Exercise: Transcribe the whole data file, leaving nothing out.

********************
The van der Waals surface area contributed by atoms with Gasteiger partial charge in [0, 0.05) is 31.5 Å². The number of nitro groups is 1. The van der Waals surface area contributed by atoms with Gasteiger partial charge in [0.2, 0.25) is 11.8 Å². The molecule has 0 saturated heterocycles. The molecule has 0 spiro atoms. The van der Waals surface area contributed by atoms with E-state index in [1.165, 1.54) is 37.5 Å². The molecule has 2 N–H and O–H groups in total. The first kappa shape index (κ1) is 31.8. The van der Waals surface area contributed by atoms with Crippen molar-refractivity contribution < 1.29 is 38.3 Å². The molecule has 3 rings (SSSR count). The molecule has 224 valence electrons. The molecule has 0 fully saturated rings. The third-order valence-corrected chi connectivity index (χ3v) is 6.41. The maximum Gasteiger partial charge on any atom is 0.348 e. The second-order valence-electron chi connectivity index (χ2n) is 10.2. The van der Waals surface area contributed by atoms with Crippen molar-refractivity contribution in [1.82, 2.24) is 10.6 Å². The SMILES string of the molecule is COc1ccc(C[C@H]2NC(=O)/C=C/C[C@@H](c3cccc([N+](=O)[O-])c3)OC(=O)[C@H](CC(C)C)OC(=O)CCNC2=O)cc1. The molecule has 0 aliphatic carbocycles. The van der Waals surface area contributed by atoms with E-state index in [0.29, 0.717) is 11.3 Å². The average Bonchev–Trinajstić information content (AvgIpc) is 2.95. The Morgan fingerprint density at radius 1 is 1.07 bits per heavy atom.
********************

The van der Waals surface area contributed by atoms with Gasteiger partial charge in [0, 0.05) is 31.5 Å². The number of nitro groups is 1. The van der Waals surface area contributed by atoms with Gasteiger partial charge in [0.2, 0.25) is 11.8 Å². The molecule has 0 saturated heterocycles. The molecule has 0 spiro atoms. The van der Waals surface area contributed by atoms with E-state index in [1.165, 1.54) is 37.5 Å². The molecule has 2 N–H and O–H groups in total. The first kappa shape index (κ1) is 31.8. The van der Waals surface area contributed by atoms with Crippen molar-refractivity contribution < 1.29 is 38.3 Å². The molecule has 3 rings (SSSR count). The molecule has 224 valence electrons. The molecule has 0 fully saturated rings. The third-order valence-corrected chi connectivity index (χ3v) is 6.41. The maximum Gasteiger partial charge on any atom is 0.348 e. The second-order valence-electron chi connectivity index (χ2n) is 10.2. The van der Waals surface area contributed by atoms with Crippen molar-refractivity contribution in [1.82, 2.24) is 10.6 Å². The SMILES string of the molecule is COc1ccc(C[C@H]2NC(=O)/C=C/C[C@@H](c3cccc([N+](=O)[O-])c3)OC(=O)[C@H](CC(C)C)OC(=O)CCNC2=O)cc1. The molecule has 0 aliphatic carbocycles. The van der Waals surface area contributed by atoms with E-state index in [0.29, 0.717) is 11.3 Å². The average Bonchev–Trinajstić information content (AvgIpc) is 2.95. The Morgan fingerprint density at radius 1 is 1.07 bits per heavy atom.